The Golden Age of comics began in 1938 with the publication of Action Comics #1 and the first appearance of Superman. He came first, inspiriing many imitators. In October of 1956, Showcase #4 introduced a new version of the Flash and started the Silver Age. There's some debate about when the Silver Age ended, but the best arguement I've heard is that it followed the Flash, making its exit the same time he did in 1985's Crisis on Infinite Earths #8.
The end of Crisis ushered in a new, darker era for comics. Things got grim and gritty, heroes got meaner and stories were aimed at an older audience. There were big character changes at both major companies, from Batman's broken back to Spider-Man's ill-conceived "Clone Saga." The biggest change, the one that came first and inspired all the imitators, was the death of Superman.
Doomsday is an irresistible force of destruction who was stopped by Superman in an epic battle that led to the death of the Man of Steel.
This isn't the first Doomsday figure we've gotten; Kenner produced one back in 1994's Man of Steel line of figures, though it hardly compares to this new version.
Standing almost 7⅛" tall, Doomsday looks quite like hs comicbook counterpart. He's taller than Superman, and really looks like he'd be able to throw Clark a beating. All those bony protrusions limit his mobility a bit, but he does move at the neck (swivel), shoulders (swivel/hinge), elbows (hinge), hips (swivel) and knees (hinge). You won't be putting Doomsday in any hyperdynamic poses, and it's barely enough for a good brawl. Kinda disappointing.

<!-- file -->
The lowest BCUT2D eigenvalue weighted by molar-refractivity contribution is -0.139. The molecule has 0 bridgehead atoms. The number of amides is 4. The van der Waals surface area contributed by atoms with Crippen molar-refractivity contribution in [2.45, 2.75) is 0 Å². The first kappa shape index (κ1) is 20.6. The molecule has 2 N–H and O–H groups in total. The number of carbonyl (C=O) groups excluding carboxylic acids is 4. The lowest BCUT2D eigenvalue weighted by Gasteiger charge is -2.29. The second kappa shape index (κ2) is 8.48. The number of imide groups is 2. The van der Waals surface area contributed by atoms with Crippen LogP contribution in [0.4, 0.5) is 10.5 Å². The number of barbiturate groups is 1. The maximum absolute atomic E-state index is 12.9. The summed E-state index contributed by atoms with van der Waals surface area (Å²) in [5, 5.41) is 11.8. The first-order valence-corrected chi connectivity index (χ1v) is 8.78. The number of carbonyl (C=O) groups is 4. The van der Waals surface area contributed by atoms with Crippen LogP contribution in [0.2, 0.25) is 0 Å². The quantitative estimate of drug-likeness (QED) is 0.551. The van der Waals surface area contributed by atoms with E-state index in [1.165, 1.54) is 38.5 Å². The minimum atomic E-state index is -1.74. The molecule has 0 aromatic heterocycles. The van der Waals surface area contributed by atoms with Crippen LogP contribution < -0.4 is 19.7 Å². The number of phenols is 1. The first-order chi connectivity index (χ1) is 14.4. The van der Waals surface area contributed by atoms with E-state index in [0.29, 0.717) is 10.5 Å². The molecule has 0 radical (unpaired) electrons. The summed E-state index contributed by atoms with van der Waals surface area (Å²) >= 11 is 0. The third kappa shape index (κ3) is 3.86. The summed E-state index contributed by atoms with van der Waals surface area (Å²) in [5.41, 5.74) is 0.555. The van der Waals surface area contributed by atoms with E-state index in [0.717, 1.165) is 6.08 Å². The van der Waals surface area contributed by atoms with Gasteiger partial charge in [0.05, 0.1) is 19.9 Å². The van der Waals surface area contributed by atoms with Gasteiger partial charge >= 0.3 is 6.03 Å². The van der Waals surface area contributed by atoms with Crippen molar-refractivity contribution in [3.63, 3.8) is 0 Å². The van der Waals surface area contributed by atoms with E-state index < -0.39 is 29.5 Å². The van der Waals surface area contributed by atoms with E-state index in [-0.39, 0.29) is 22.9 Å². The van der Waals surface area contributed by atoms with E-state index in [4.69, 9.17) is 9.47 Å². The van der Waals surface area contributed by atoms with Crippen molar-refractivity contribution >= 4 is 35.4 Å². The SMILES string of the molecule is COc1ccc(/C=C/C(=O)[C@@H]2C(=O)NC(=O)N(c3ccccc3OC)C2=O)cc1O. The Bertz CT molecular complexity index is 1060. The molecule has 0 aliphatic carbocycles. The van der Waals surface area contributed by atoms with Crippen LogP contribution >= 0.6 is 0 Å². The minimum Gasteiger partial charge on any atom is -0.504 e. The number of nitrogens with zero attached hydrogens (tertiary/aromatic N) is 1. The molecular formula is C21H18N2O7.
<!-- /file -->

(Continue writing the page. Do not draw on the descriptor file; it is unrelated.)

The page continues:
Back in the day, he looked pretty menacing, but today Doomsday just
seems like the ridiculous product of a bygone era. The bones sprouting through his grey skin lack any sense of purpose - why grow foot-long spikes out of your knees and elbows, for instance? What prompted him to develop wide plates that stick out perfectly horizontal from his shoulders? Why all the heavy development across his back, shoulders and neck, but nothing to protect softer areas like his stomach? Sure, some of it looks good (the knuckles, his face), but that's in the minority. It's a case of style over substance, and now that style looks silly.
All six figures released so far
in this Superman sub-line (the original three plus Doomsday, Supergirl and the Cyborg) come with an S-shield display base. While it's nowhere near as nice as the bases ToyBiz has been producing, a good base is never unwarranted. Only about ¼" thick, the base still has a nice heft to it, giving it enough weight to keep the figure from falling over.
With their recent Superman figure, DC Direct finally came close to ToyBiz's level of quality in both sculpt and articulation. They've quickly slipped backwards, however, proving they still have a long way to go. Still, Doomsday isn't the worst figure they've ever offered, so there's still some hope.